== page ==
sterretje: So you we're overloading your power supply. And no wonder your LEDs were super bright. Or did they have built-in resistors or circuitry? Which value are the resistors? How did you come to that value? What is the spec (link would be useful) of the LEDs?

Unfortunately these are batch orders of leds with no serial markings on them but I usually buy 3.5v 20mA ones. Even 32 of those plus 4 shift registers and the micro-controllers should not amount to 1A of consumption.

The super-bright bit of the leds is a needed feature actually, 2.5v LEDS can't reach the desired brightness without being actually overdriven. So the fact that these are bright is what I was going for.

2k resistors, the LEDs are a tad dimmer, I'd say %20 but it makes the circuit work without the capacitors. Come to think of it. The capacitors did help but I still get an occasional reset when all 32 are lit (that's 16 with 2k resistors and 16 without)

Actually here's a question.

I have a piece of code the makes a debugging LED on pin 8 blink a pattern when the controller goes through it's "void setup()" stage. That's how I know that the controller has reset but here's a thing. Most of my variables are initialized in the setup or even before but the actual main loop does contains a few variables that are declared there instead of the setup of above it. Could it be that the variable in the main loop that starts with "int variableName" keep re-declaring itself and thus taking up new memory every cycle? It may be unrelated but just humor me.

You are just making stuff up as you go? (2k is the wrong value resistor) Google how to calculate thd value. R= (Vcc- Vf)/If = (5V-3.3V)/0.020A = 1.7V/0.020A = 85 ohms ( based on maximum 20mA current)

No. It's not the varaible because if it was it would reset with no leds connected

raschemmel: You are just making stuff up as you go? (2k is the wrong value resistor)

I'm learning stuff as I go. I didn't know there was a correct value for leds. So far I only deduced that the value of resistor needs to be picked to keep the led from burning from too much current which would also limit the brightness. Didn't know there's such as thing as a "correct" value, just figured only a value that would keep the led from damaging.

Also the reason I suspect variables clogging the memory is because now if I enable all 32 LEDs and then pull the latch to disable them, there's about a second or two delay before the controller resets.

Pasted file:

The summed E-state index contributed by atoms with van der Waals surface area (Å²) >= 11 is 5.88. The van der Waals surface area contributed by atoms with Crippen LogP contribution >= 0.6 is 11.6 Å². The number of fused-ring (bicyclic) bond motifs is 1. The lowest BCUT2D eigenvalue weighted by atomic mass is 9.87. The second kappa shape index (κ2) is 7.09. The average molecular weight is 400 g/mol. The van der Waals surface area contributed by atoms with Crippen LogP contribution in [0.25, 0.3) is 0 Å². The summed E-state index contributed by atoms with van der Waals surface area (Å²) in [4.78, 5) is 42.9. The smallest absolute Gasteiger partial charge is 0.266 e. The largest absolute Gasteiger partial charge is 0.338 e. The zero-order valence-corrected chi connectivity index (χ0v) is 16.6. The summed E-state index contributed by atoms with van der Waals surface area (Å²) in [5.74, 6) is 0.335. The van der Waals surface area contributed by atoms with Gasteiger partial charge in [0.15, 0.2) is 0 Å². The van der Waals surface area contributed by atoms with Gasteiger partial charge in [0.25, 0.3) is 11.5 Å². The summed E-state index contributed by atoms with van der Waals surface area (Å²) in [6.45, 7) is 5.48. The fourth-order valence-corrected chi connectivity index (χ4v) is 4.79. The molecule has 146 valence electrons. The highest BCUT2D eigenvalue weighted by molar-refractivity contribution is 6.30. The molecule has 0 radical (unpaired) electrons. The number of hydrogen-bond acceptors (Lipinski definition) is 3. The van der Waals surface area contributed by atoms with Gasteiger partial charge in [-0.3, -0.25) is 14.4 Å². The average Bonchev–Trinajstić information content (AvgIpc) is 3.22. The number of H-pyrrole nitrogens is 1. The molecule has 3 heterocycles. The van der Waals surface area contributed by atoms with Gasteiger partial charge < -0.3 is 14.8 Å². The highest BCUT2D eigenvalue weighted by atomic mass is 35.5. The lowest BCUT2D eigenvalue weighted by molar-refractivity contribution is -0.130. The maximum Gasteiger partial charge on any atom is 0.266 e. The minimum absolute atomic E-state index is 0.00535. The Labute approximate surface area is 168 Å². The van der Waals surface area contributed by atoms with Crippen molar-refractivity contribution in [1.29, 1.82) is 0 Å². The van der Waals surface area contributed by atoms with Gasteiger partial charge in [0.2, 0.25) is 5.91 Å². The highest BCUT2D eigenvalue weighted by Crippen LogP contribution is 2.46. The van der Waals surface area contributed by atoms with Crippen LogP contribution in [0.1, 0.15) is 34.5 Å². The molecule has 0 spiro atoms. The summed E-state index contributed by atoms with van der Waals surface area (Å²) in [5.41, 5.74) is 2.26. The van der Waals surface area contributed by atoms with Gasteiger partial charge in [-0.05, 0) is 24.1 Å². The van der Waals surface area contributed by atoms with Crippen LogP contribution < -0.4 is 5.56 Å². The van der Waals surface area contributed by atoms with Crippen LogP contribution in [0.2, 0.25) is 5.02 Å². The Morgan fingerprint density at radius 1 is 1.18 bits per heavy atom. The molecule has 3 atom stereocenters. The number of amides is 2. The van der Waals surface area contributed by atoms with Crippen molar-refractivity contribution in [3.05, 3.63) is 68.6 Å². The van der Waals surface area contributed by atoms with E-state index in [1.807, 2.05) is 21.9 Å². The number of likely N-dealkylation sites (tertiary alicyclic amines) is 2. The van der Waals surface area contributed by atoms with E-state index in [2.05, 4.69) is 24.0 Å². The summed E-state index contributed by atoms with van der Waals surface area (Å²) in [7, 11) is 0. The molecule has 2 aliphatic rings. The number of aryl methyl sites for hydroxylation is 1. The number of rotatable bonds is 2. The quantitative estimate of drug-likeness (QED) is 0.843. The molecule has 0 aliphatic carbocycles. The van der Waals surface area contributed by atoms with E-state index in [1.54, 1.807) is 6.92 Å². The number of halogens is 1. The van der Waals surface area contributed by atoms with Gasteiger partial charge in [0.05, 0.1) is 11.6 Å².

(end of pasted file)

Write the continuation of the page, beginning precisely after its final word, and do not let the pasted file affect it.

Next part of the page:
Judging by how quickly this post got to a 100 views, I'd say I'm not the only one experiencing this issue.

I seriously think it's time for a schematic. With 2k resistors, you have about 1mA going through each LED (apply the formula given by raschemmel in a different way). With NO resistors on 16 LEDs and activating those, you're still overloading your power supply (resulting in resets) and you are in the process of blowing up your ICs and possibly your LEDs.

With regards to the variable; a simple 'int' will not cause issues. It's created on the stack when loop() is called and removed from the stack when loop() returns to the calling function. Only thing that can happen there is that it has a non-initialized value when it is created (if you do not specifically initialize it).

TobiasRipper: Judging by how quickly this post got to a 100 views, I'd say I'm not the only one experiencing this issue.

I doubt that very much. People see new threads and just have a look at them; not because they have the same problem. Just 100 people (minus the ones that participate in the thread at the moment) trying to help :D

sterretje: I seriously think it's time for a schematic. With 2k resistors, you have about 1mA going through each LED (apply the formula given by raschemmel in a different way). With NO resistors on 16 LEDs and activsating those, you're still overloading your power supply (resulting in resets) and you are in the process of blowing up your ICs and possibly your LEDs.

With regards to the variable; a simple 'int' will not cause issues. It's created on the stack when loop() is called and removed from the stack when loop() returns to the calling function. Only thing that can happen there is that it has a non-initialized value when it is created (if you do not specifically initialize it).

I'll try some 82ohm resistors instead as per the calculations provided by raschemmel on the previous page and see how it rolls.